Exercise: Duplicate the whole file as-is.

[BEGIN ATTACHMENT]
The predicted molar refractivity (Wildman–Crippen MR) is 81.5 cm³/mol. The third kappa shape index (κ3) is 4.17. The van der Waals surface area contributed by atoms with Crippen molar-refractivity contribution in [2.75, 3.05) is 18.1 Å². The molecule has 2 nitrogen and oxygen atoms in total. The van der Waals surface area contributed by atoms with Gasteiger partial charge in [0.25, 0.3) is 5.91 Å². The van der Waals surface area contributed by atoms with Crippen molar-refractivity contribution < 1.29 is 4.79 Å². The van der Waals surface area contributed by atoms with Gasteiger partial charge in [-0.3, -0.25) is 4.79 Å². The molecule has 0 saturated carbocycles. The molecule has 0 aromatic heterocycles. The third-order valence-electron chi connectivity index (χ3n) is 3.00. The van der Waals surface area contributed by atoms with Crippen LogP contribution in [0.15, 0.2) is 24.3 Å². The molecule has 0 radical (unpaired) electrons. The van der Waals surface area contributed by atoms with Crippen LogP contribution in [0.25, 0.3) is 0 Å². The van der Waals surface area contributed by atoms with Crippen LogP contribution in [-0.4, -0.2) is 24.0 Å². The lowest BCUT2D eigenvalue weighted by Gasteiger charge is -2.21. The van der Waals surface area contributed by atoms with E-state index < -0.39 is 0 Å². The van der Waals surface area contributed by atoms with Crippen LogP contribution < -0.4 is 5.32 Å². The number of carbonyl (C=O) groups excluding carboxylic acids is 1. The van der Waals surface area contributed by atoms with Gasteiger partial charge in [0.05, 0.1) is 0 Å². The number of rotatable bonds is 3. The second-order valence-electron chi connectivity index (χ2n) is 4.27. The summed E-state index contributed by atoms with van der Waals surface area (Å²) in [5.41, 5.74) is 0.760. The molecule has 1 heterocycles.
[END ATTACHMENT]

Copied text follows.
The predicted molar refractivity (Wildman–Crippen MR) is 81.5 cm³/mol. The third kappa shape index (κ3) is 4.17. The van der Waals surface area contributed by atoms with Crippen molar-refractivity contribution in [2.75, 3.05) is 18.1 Å². The molecule has 2 nitrogen and oxygen atoms in total. The van der Waals surface area contributed by atoms with Gasteiger partial charge in [0.25, 0.3) is 5.91 Å². The van der Waals surface area contributed by atoms with Crippen molar-refractivity contribution < 1.29 is 4.79 Å². The van der Waals surface area contributed by atoms with Gasteiger partial charge in [-0.3, -0.25) is 4.79 Å². The molecule has 0 saturated carbocycles. The molecule has 0 aromatic heterocycles. The third-order valence-electron chi connectivity index (χ3n) is 3.00. The van der Waals surface area contributed by atoms with Crippen LogP contribution in [0.15, 0.2) is 24.3 Å². The molecule has 0 radical (unpaired) electrons. The van der Waals surface area contributed by atoms with Crippen LogP contribution in [0.25, 0.3) is 0 Å². The van der Waals surface area contributed by atoms with Crippen LogP contribution in [-0.4, -0.2) is 24.0 Å². The lowest BCUT2D eigenvalue weighted by Gasteiger charge is -2.21. The van der Waals surface area contributed by atoms with E-state index < -0.39 is 0 Å². The van der Waals surface area contributed by atoms with Crippen LogP contribution < -0.4 is 5.32 Å². The number of carbonyl (C=O) groups excluding carboxylic acids is 1. The van der Waals surface area contributed by atoms with Gasteiger partial charge in [0.05, 0.1) is 0 Å². The number of rotatable bonds is 3. The second-order valence-electron chi connectivity index (χ2n) is 4.27. The summed E-state index contributed by atoms with van der Waals surface area (Å²) in [5.41, 5.74) is 0.760. The molecule has 1 heterocycles.